Back

John B. Bruning

John B. Bruning

The University of Adelaide, Australia

Title: Structural mechanism of partial agonists and antagonists of PPARgamma for use as antidiabetics

Biography

I received by BSc from Texas A&M University in 1997.  I began crystallography in the laboratory of Yousif Shamoo at Rice University.  During my graduate studies I worked on the structural mechanism of the human sliding clamp and its interactions with DNA replication proteins.  I received my PhD in 2005.  I completed 2 successful post-docs.  The first was at the Scripps Research Institute from 2005-2007 working on structural studies of nuclear receptors including PPAR, RXR, ER, and TR.  My second post-doc was with Jim Sacchettini in the Houston Medical centre and I was a part of the TB structural genomics consortium.  I received my first faculty position at the University of Adelaide in 2012 as a lecturer.  I was tenured in 2015 and promoted to Senior Lecturer in 2016.  Do to my continued collaboration with Scripps, I was also appointed adjunct professor of the Scripps Research Institute in 2016.

Abstract

Synthetic full agonists of PPARγ have been prescribed for the treatment of diabetes due to their ability to regulate glucose homeostasis and insulin sensitization. While the use of full agonists of PPARγ has been hampered due to severe side effects, partial agonists and antagonists have shown promise due to their decreased incidence of such side effects in preclinical models. No kinetic information has been forthcoming in regard to the mechanism of full versus partial agonism of PPARγ to date and little structural and dynamic information is available which can shed light on the mechanistic difference between full and partial agonists as well as antagonists. We have used X-ray crystallography, cellular assays, Hydrogen Deuterium Exchange (HDX), and Surface Plasmon Resonance (SPR) to probe the mechanism of several PPARγ partial agonists and antagonists. Our findings demonstrate that not only do partial agonists and antagonists act through distinct transcriptional mechanisms, they also demonstrate differences in structure, dynamics, and kinetics as compared to full agonists.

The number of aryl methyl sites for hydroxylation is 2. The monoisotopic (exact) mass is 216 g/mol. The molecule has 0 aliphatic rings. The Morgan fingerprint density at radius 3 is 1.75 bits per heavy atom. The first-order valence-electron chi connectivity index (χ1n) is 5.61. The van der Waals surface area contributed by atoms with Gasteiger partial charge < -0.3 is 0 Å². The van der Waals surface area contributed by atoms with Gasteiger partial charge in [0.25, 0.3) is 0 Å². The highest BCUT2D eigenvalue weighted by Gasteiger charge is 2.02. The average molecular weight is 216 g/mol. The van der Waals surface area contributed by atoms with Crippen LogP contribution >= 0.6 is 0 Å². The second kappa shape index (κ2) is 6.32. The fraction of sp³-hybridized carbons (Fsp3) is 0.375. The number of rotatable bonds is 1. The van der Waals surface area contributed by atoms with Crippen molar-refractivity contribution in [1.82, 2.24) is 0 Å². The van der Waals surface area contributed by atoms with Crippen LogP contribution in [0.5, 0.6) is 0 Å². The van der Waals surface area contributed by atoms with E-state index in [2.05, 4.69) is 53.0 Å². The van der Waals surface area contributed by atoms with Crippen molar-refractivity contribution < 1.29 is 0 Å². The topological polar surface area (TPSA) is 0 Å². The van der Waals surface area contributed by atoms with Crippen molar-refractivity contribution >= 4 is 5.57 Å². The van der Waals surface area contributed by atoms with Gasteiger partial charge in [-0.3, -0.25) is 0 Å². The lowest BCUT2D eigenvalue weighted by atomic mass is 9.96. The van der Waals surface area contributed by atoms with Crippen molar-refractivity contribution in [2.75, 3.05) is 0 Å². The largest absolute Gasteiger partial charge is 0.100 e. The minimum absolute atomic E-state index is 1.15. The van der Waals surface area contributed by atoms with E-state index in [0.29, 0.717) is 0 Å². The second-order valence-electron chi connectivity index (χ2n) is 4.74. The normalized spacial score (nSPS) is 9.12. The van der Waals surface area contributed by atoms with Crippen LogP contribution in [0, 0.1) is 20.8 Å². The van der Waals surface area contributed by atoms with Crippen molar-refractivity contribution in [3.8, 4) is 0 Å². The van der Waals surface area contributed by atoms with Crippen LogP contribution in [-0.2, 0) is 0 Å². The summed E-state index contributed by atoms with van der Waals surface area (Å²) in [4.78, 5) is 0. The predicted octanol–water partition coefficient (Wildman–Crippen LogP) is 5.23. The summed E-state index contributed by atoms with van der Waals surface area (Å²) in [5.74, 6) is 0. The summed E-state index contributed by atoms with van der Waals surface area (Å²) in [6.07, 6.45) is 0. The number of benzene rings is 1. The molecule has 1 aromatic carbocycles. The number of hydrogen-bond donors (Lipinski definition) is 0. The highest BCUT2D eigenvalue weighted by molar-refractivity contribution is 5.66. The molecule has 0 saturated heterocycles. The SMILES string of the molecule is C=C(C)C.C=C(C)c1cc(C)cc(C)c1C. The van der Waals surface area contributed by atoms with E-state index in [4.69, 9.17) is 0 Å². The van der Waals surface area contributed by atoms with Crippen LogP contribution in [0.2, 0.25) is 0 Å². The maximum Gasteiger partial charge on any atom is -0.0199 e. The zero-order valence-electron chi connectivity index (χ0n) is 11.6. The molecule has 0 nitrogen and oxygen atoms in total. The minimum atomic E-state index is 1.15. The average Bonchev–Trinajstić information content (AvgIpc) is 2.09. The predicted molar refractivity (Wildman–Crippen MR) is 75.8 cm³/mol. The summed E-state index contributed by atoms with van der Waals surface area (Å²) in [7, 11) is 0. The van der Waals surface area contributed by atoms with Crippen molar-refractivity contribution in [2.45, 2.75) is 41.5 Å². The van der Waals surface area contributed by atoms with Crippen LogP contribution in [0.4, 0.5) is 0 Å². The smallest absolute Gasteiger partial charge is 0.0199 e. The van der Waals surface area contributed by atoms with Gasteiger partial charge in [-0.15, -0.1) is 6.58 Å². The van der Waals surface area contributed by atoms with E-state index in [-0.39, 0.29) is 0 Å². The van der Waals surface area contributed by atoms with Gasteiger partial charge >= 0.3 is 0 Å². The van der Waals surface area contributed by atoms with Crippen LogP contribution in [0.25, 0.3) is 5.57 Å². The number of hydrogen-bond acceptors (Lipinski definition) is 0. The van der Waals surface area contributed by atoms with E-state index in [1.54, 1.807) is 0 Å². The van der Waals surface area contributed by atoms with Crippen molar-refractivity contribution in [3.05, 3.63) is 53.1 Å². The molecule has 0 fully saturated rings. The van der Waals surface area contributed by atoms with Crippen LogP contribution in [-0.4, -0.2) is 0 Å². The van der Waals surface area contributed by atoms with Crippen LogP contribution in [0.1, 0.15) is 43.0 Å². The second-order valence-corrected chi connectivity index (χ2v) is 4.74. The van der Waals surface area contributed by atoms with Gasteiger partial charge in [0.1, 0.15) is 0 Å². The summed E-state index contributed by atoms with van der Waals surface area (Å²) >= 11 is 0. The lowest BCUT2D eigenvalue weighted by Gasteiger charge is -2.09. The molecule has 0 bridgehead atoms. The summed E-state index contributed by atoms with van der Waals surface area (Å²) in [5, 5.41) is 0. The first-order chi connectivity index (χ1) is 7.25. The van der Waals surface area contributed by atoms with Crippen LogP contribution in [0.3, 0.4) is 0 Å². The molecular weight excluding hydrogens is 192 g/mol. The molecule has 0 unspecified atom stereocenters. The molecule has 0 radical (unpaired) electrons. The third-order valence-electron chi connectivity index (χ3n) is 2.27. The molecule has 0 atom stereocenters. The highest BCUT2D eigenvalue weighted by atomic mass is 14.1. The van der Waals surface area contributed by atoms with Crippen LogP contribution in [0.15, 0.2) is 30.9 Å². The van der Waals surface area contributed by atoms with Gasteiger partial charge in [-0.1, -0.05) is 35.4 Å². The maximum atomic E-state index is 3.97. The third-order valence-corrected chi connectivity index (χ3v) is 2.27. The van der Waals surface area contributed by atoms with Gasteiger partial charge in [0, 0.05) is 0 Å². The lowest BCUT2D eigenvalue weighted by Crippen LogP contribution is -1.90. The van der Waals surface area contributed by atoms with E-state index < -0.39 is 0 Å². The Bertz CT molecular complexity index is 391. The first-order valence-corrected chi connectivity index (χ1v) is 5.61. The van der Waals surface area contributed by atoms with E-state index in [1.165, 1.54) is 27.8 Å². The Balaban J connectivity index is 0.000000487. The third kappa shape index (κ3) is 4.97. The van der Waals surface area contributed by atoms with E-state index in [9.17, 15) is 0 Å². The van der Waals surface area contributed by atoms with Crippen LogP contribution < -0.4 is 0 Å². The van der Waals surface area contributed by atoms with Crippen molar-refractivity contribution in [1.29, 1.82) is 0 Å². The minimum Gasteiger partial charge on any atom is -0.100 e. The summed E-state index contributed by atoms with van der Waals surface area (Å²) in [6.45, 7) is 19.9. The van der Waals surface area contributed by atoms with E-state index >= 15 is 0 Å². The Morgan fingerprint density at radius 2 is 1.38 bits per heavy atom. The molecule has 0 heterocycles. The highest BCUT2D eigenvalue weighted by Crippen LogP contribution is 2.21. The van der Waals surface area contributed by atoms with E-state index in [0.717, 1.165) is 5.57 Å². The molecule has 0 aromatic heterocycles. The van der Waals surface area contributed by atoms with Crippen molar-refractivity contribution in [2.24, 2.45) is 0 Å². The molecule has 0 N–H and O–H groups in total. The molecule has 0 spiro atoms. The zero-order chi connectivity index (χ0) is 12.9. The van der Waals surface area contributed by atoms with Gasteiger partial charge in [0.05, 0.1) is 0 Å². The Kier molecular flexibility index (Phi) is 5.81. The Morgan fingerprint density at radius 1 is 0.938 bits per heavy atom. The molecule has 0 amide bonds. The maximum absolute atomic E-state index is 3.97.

References:

  1. “X-ray Crystal Structure of Rivoglitazone bound to PPARγ and PPAR Subtype Selectivity of TZDs.” Rajapaksha H, Bhatia H, Wegener K, Petrovsky N, Bruning JB. Biochim Biophys Acta. (2017 May 9).
  2. “Structure-Activity Relationship of 2,4-Dichloro-N-(3,5-dichloro-4-(quinolin-3-yloxy)phenyl)benzenesulfonamide (INT131) Analogs for PPARγ-Targeted Antidiabetics.” Frkic RL, He Y, Rodriguez BB, Chang MR, Kuruvilla D, Ciesla A, Abell AD, Kamenecka TM, Griffin PR, Bruning JB. J Med Chem. (2017 May 22). 
  3. “PPARG Post-translational Modifications Regulate Bone Formation and Bone Resorption.” Stechschulte LA, Czernik PJ, Rotter ZC, Tausif FN, Corzo CA, Marciano DP, Asteian A, Zheng J, Bruning JB, Kamenecka TM, Rosen CJ, Griffin PR, Lecka-Czernik B. EBioMedicine. (2016 Aug;10:174-84).
  4. “SR2067 Reveals a Unique Kinetic and Structural Signature for PPARγ Partial Agonism.” van Marrewijk LM, Polyak SW, Hijnen M, Kuruvilla D, Chang MR, Shin Y, Kamenecka TM, Griffin PR, Bruning JB. ACS Chem Biol. (2016 Jan 15);11(1):273-83.
  5. “Structural mechanism for signal transduction in RXR nuclear    receptor heterodimers.” Kojetin DJ, Matta-Camacho E, Hughes TS, Srinivasan S, Nwachukwu JC, Cavett V, Nowak J, Chalmers MJ, Marciano DP, Kamenecka TM, Shulman AI, Rance M, Griffin PR, Bruning JB, Nettles KW. Nat Commun. (2015 Aug 20);6:8013.